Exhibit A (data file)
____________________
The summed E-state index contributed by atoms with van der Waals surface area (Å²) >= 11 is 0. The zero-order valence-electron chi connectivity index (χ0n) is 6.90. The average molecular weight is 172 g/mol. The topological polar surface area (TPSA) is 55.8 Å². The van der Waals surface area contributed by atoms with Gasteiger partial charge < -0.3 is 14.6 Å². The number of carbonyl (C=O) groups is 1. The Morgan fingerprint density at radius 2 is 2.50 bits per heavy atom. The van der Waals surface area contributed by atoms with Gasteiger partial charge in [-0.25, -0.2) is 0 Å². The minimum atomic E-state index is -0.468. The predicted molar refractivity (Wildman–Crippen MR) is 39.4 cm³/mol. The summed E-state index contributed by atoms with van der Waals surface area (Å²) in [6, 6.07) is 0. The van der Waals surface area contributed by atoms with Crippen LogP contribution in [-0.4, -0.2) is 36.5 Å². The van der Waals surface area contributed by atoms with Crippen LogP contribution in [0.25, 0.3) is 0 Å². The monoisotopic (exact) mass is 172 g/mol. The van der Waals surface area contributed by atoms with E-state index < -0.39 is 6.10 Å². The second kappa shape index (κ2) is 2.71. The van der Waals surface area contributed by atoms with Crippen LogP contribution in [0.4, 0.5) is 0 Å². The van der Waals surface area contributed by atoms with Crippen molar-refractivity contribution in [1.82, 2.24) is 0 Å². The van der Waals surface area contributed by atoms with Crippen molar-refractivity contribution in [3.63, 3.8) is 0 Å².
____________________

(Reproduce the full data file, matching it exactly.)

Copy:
The summed E-state index contributed by atoms with van der Waals surface area (Å²) >= 11 is 0. The zero-order valence-electron chi connectivity index (χ0n) is 6.90. The average molecular weight is 172 g/mol. The topological polar surface area (TPSA) is 55.8 Å². The van der Waals surface area contributed by atoms with Gasteiger partial charge < -0.3 is 14.6 Å². The number of carbonyl (C=O) groups is 1. The Morgan fingerprint density at radius 2 is 2.50 bits per heavy atom. The van der Waals surface area contributed by atoms with Gasteiger partial charge in [-0.25, -0.2) is 0 Å². The minimum atomic E-state index is -0.468. The predicted molar refractivity (Wildman–Crippen MR) is 39.4 cm³/mol. The summed E-state index contributed by atoms with van der Waals surface area (Å²) in [6, 6.07) is 0. The van der Waals surface area contributed by atoms with Crippen LogP contribution in [-0.4, -0.2) is 36.5 Å². The van der Waals surface area contributed by atoms with Crippen LogP contribution in [0.25, 0.3) is 0 Å². The monoisotopic (exact) mass is 172 g/mol. The van der Waals surface area contributed by atoms with E-state index < -0.39 is 6.10 Å². The second kappa shape index (κ2) is 2.71. The van der Waals surface area contributed by atoms with Crippen LogP contribution in [0.4, 0.5) is 0 Å². The van der Waals surface area contributed by atoms with Crippen molar-refractivity contribution in [1.82, 2.24) is 0 Å². The van der Waals surface area contributed by atoms with Crippen molar-refractivity contribution in [3.63, 3.8) is 0 Å².